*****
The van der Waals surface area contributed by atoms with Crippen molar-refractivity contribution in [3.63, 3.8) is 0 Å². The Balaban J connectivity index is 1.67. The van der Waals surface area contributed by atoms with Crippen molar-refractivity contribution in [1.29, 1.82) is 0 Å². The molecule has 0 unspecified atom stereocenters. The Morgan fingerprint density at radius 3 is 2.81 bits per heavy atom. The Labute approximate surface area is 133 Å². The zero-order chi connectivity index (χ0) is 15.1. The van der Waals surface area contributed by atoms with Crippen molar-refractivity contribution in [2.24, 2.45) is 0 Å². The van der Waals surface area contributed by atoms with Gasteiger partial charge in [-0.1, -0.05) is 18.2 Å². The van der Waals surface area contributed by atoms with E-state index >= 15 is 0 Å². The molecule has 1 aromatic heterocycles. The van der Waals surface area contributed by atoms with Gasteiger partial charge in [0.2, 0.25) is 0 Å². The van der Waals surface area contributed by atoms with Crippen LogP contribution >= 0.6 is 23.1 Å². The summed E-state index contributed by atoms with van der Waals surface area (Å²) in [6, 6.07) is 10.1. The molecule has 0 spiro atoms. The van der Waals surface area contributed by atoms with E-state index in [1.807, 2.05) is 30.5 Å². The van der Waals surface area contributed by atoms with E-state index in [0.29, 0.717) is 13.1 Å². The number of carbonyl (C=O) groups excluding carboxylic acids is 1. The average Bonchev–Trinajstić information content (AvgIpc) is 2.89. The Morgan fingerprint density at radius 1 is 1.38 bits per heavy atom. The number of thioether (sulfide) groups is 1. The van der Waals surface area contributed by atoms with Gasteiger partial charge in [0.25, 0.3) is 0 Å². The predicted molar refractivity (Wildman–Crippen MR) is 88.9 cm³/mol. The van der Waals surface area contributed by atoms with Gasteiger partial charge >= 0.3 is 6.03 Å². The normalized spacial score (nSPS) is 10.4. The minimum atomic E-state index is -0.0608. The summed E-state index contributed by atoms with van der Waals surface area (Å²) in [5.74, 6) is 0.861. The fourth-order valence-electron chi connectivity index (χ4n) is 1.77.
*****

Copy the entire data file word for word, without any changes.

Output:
The van der Waals surface area contributed by atoms with Crippen molar-refractivity contribution in [3.63, 3.8) is 0 Å². The Balaban J connectivity index is 1.67. The van der Waals surface area contributed by atoms with Crippen molar-refractivity contribution in [1.29, 1.82) is 0 Å². The molecule has 0 unspecified atom stereocenters. The Morgan fingerprint density at radius 3 is 2.81 bits per heavy atom. The Labute approximate surface area is 133 Å². The zero-order chi connectivity index (χ0) is 15.1. The van der Waals surface area contributed by atoms with Crippen molar-refractivity contribution in [2.24, 2.45) is 0 Å². The van der Waals surface area contributed by atoms with Gasteiger partial charge in [-0.1, -0.05) is 18.2 Å². The van der Waals surface area contributed by atoms with E-state index >= 15 is 0 Å². The molecule has 1 aromatic heterocycles. The van der Waals surface area contributed by atoms with Gasteiger partial charge in [0.2, 0.25) is 0 Å². The van der Waals surface area contributed by atoms with Crippen LogP contribution >= 0.6 is 23.1 Å². The summed E-state index contributed by atoms with van der Waals surface area (Å²) in [6, 6.07) is 10.1. The molecule has 0 spiro atoms. The van der Waals surface area contributed by atoms with E-state index in [1.807, 2.05) is 30.5 Å². The van der Waals surface area contributed by atoms with E-state index in [0.29, 0.717) is 13.1 Å². The number of carbonyl (C=O) groups excluding carboxylic acids is 1. The average Bonchev–Trinajstić information content (AvgIpc) is 2.89. The Morgan fingerprint density at radius 1 is 1.38 bits per heavy atom. The number of thioether (sulfide) groups is 1. The van der Waals surface area contributed by atoms with Gasteiger partial charge in [0.25, 0.3) is 0 Å². The predicted molar refractivity (Wildman–Crippen MR) is 88.9 cm³/mol. The van der Waals surface area contributed by atoms with Gasteiger partial charge >= 0.3 is 6.03 Å². The normalized spacial score (nSPS) is 10.4. The minimum atomic E-state index is -0.0608. The summed E-state index contributed by atoms with van der Waals surface area (Å²) in [5.74, 6) is 0.861. The fourth-order valence-electron chi connectivity index (χ4n) is 1.77.